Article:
If you think the £3.7bn could be used to fix the NHS as some leave supporters claim (they’ve also claimed the savings from leaving the EU could fund other things too) take a look at my bar chart below that shows the £3.7bn would be a small beer in terms of increasing spending on the NHS, education and other public services.

horiz bar

For the sake of full disclosure, I’m a remain supporter.

Edited on 23 May 16 to add:

A few days after I posted this Ian Cuthbert pointed out on Facebook  that I had made a mistake.  He wrote:

I’m interested in the figure for costs of EU membership, as it doesn’t tally with my understanding. Your figure of £3,723m (0.5%) seems to be for EU transactions (in the Public Expenditure Statistical Analysis). But I don’t understand this to be the same as the cost of EU membership, which page 18 of that source shows as just under £8.9bn (Net expenditure transfers ti the EU). See page 18 of Public Expenditure Statistical Analysis – here’s a screen shot of the part showing costs of EU membership. Here’s the link to the document which you included:…/public-expenditure-statistical…

In my own fact check on the graph I simply used the ONS and the OBR figure of £8.5 for 2015, but it was an estimate, not a final figure. That figure is, straightforwardly, the UK contribution to the EU, net of the rebate.

So I arrived at a figure of net contribution for EU membership of a little under 1.2%.

In a way, it is a moot point, because none of this includes the net economic benefits of membership. But it is this figure that the Brexit campaign has headlined (constantly!) and also seriously misrepresented. Nor does it include EU spending on UK programmes, such as ESF and ERDF, as far as I can see.

But I’d be interested to know what you think.

I replied:

You ask me what I think. I think:

a) I’ve checked what you’ve said – you are correct. I misread the wrong table.

b) I am happy to be corrected – there is no shame in it. We should all be open to challenge and that’s why I always post a link to my data sources in all graphics I do, along with the link to my spreadsheet with the calculations. Open data and open calculations is exactly where it should be at. Having people check my work and point out mistakes increases my knowledge and it makes me better. No one is always right.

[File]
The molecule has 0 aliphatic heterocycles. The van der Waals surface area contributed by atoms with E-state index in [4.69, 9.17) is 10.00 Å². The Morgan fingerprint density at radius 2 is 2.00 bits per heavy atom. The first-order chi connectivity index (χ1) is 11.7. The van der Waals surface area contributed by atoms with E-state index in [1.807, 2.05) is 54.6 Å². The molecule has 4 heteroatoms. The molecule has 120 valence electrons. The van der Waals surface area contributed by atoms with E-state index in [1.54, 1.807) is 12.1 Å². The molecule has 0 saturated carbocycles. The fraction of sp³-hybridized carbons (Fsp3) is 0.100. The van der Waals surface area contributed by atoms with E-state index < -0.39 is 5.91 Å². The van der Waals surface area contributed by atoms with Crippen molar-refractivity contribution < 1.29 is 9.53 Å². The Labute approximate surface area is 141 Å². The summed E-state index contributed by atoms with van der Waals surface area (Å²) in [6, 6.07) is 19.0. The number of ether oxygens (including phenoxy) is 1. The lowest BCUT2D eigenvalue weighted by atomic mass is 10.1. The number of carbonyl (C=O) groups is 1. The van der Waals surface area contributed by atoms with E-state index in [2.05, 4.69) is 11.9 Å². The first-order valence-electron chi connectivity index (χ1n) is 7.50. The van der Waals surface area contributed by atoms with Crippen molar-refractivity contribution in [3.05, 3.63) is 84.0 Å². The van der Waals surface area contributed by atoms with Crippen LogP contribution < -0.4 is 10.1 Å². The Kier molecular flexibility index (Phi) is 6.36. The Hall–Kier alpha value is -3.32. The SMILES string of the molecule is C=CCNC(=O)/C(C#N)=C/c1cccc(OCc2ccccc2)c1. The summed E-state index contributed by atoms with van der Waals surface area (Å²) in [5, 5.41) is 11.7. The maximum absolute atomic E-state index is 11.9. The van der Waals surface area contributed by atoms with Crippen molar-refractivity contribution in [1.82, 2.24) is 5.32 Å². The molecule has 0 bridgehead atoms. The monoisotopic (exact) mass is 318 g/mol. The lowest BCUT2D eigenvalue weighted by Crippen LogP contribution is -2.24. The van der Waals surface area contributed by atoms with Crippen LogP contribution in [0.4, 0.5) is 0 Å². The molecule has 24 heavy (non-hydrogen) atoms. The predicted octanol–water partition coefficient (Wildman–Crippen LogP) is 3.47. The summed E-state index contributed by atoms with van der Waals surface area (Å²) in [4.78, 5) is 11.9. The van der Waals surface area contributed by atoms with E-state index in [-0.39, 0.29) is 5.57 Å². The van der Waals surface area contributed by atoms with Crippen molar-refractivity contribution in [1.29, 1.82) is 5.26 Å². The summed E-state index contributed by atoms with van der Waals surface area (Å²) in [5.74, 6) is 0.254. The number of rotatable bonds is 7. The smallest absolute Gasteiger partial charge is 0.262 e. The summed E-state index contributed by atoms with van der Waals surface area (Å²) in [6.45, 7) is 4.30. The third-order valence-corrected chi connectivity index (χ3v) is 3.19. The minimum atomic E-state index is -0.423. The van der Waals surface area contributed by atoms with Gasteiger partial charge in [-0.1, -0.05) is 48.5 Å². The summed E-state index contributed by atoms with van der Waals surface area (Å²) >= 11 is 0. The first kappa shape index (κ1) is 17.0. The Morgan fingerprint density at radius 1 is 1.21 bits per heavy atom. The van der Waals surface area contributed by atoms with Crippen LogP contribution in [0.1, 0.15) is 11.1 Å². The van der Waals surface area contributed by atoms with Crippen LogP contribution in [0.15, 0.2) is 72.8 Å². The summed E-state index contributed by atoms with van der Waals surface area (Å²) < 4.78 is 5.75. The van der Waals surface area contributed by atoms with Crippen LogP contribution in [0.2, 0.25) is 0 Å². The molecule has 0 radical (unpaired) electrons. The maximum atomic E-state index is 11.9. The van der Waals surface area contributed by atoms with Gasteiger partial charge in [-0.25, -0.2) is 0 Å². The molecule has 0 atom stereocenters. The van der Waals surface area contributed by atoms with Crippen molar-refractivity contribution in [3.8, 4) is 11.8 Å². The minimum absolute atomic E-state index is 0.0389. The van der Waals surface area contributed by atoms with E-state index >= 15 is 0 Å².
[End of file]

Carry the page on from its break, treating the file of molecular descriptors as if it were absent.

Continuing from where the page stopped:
c) Whilst it is of course better to have accurate figures, the point I was making is broadly the same – it is a very small proportion of total government spend. The real point to debate is whether it presents good value, as it is clear even if we stopped paying in it would be relatively small beer in terms of propping up public finances.

d) I will post a correction on my blog [this is it].

e) I’ve done a new pie chart. See below.

And here’s the new pie chart which is broadly the same as the last one

new eu pie


How to make a political graph properly

Pie chart of govt spendI appreciate that the title of this blog post may be a hostage to fortune and I may be called out on my attempt to produce a graph properly. But given I’ve called others out on poor graphics I thought I ought to put my money where my mouth is.

Someone posted this graph on my Facebook page and said “no attribution but what do you reckon?”

The original Facebook post of the person who initially posted this chart said “What the UK spends its money on.  If you look very hard, you’ll spot EU membership in there somewhere.”

So, rather than just say it was a badly chosen chart produced in an uneasy to decipher way (which it is), I thought I’d have a go at making this chart better. I should add I may not be using exactly the same data as the original chart as I don’t know where the author got it from (edited to add: see footnote as the original data soruce is now known). But for your info I am using the government’s Public Expenditure Statistical Analysis 2014-15.

So why do I think this was a badly chosen chart? Well, it’s a pie chart and pie charts are nearly always bad charts to use. So what’s wrong with pie charts?

Let’s take a step back and ask ourselves “what is a chart or graph?”

Technically speaking it is the visual display of quantitative information. Incidentally this is the title of a massively influential data visualisation book by Edward Tufte.

Any chart encodes a numerical value visually, for example, as a plot on an x-y graph, as a bar in a bar chart or as a slice in a pie chart.

In a bar chart the numerical value is encoded in the length of the bar.

A pie chart seeks to show the relationship of each slice to the whole, effectively showing the percentage of the whole.  In a pie chart percentage value is encoded in the internal angle of the pie slice.

The issue here is that charts ad graphs are used to compare values and it is far easier to compare by eye the lengths of a bar in a bar chart as oppose to the internal angles of spices in a pie chart.